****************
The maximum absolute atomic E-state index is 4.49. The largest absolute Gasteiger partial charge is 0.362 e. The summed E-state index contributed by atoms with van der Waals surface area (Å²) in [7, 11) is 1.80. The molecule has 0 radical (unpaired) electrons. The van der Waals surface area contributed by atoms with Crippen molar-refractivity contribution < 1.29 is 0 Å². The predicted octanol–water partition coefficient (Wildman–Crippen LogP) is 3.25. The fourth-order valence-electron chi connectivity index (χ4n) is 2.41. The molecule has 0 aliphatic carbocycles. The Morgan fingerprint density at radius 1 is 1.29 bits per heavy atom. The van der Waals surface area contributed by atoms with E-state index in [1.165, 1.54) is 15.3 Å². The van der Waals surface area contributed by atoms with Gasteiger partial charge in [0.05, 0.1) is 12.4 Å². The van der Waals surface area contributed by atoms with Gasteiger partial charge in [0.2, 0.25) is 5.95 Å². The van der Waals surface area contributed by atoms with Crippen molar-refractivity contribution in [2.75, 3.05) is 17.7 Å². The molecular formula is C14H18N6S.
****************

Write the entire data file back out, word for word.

The maximum absolute atomic E-state index is 4.49. The largest absolute Gasteiger partial charge is 0.362 e. The summed E-state index contributed by atoms with van der Waals surface area (Å²) in [7, 11) is 1.80. The molecule has 0 radical (unpaired) electrons. The van der Waals surface area contributed by atoms with Crippen molar-refractivity contribution < 1.29 is 0 Å². The predicted octanol–water partition coefficient (Wildman–Crippen LogP) is 3.25. The fourth-order valence-electron chi connectivity index (χ4n) is 2.41. The molecule has 0 aliphatic carbocycles. The Morgan fingerprint density at radius 1 is 1.29 bits per heavy atom. The van der Waals surface area contributed by atoms with E-state index in [1.165, 1.54) is 15.3 Å². The van der Waals surface area contributed by atoms with Gasteiger partial charge in [0.05, 0.1) is 12.4 Å². The van der Waals surface area contributed by atoms with Gasteiger partial charge in [0.2, 0.25) is 5.95 Å². The van der Waals surface area contributed by atoms with Crippen molar-refractivity contribution in [2.75, 3.05) is 17.7 Å². The molecular formula is C14H18N6S.